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Abstract

Engineering students are particularly interested in attaining internships prior to completing their undergraduate studies. It is generally acknowledged that internships provide critical insight into the nature and demands of engineering roles. However, pre-internship students tend to be apprehensive about how to prepare for the internship opportunity and how to excel when in the position. Students enrolled in a Scholarships in STEM (S-STEM) program have both a faculty mentor and an industry mentor, that are important components of a process to infuse intrapreneurial competencies (i.e., entrepreneurship within established firms), in addition to the discipline-specific knowledge and skills provided by an engineering education. The research presented in this paper analyzes data from the students’ perspectives as well as mentors’ perspectives to better understand how the mentoring experience shapes readiness for internships, as well as readiness for employment or further education. Our findings suggest that both students and mentors perceive the mentorship process to be highly beneficial.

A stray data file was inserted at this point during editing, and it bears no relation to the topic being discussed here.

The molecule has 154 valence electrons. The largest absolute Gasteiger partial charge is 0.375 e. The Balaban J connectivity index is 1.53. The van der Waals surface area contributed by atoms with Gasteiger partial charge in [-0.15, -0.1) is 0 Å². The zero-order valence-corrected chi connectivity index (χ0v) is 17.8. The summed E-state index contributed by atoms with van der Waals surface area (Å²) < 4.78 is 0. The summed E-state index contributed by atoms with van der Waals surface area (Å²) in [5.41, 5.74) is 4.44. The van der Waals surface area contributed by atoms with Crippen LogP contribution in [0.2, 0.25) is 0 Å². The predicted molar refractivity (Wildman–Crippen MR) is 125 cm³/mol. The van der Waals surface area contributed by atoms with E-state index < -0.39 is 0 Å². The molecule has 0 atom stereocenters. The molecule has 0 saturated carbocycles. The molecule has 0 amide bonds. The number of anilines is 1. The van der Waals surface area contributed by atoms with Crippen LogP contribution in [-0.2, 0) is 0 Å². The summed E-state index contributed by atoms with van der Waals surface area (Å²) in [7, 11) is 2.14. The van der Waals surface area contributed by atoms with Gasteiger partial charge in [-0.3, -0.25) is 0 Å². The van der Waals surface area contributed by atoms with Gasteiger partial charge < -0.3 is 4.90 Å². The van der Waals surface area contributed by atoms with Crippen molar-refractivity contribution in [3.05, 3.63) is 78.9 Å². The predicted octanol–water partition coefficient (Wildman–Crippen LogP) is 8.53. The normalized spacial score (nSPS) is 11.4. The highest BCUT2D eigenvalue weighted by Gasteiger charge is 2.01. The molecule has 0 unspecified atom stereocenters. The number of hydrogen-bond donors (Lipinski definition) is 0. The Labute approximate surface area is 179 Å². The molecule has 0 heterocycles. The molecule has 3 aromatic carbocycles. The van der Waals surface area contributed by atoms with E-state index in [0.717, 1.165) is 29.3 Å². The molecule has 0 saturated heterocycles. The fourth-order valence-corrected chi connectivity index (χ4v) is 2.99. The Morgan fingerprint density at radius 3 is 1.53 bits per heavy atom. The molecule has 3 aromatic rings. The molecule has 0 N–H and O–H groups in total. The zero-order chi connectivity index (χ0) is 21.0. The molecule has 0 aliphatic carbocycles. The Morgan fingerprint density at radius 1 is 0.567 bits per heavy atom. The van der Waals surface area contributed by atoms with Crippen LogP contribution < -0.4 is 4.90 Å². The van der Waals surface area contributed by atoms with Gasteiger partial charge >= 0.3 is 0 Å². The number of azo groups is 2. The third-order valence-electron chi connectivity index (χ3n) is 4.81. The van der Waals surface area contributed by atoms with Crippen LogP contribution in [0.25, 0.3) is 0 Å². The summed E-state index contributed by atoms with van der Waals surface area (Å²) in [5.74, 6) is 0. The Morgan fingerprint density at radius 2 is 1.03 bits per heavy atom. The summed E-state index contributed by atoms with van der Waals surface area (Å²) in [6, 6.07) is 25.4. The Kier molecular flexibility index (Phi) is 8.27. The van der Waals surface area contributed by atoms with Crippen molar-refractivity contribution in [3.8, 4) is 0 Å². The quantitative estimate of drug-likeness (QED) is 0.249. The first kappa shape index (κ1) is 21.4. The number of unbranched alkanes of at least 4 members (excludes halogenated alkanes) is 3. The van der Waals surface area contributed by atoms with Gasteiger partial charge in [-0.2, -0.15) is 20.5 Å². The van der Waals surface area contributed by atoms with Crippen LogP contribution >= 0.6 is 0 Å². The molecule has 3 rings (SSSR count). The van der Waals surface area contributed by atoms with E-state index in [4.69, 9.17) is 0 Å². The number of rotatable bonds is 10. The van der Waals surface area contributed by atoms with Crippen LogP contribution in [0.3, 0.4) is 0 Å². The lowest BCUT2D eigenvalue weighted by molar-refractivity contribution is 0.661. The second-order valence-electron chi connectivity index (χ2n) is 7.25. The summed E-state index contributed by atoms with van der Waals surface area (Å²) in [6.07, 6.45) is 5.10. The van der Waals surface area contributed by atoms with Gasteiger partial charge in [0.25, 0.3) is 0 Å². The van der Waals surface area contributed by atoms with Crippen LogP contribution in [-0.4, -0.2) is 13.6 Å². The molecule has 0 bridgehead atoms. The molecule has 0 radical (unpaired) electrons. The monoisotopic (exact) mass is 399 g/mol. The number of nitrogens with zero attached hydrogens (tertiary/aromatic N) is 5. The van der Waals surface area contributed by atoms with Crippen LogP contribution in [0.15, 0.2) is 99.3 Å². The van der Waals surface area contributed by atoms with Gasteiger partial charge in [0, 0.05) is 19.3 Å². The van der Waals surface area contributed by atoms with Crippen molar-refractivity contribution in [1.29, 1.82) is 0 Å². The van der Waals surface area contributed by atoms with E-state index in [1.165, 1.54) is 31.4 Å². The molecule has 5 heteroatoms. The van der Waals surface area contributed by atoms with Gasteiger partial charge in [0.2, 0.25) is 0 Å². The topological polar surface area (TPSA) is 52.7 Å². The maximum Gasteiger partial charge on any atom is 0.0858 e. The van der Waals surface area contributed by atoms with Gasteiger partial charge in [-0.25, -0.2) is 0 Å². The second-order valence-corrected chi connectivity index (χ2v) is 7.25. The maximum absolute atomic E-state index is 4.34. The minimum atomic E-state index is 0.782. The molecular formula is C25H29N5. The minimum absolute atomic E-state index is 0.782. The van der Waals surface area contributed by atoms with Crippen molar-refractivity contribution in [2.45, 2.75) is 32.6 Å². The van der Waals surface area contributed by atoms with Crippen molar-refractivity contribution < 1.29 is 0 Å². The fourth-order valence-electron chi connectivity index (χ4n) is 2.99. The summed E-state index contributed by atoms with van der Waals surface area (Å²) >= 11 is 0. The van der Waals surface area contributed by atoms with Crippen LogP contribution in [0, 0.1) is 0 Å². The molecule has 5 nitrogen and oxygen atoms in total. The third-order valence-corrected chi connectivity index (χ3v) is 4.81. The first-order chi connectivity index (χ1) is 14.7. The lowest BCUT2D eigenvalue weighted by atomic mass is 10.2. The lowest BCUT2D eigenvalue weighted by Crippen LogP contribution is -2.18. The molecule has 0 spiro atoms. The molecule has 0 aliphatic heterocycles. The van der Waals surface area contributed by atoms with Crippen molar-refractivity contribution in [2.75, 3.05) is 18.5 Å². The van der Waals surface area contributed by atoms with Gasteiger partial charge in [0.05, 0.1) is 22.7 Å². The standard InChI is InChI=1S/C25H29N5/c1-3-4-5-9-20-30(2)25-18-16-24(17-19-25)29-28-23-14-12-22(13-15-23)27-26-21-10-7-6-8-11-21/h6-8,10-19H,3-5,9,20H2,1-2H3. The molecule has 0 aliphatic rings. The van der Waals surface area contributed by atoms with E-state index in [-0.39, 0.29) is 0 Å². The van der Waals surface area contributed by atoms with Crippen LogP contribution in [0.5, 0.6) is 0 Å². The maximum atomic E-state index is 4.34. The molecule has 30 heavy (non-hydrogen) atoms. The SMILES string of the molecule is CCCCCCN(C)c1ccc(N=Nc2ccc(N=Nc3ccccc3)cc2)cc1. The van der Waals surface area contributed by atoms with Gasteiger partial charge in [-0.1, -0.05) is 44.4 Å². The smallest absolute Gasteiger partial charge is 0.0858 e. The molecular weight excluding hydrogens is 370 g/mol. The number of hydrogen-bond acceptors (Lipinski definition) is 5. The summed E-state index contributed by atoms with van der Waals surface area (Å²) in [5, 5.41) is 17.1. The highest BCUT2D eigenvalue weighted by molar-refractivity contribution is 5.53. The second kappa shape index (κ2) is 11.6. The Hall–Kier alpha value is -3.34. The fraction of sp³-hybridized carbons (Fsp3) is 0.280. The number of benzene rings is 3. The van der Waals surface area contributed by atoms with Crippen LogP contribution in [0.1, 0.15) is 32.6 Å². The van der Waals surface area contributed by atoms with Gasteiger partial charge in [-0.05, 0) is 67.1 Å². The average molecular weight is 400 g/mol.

Dallas, T., & Greenhalgh-Spencer, H., & Frias, K. (2022, August), The Role of Mentorship in Student Preparation for Impactful Internships Paper presented at 2022 ASEE Annual Conference & Exposition, Minneapolis, MN. https://peer.asee.org/40636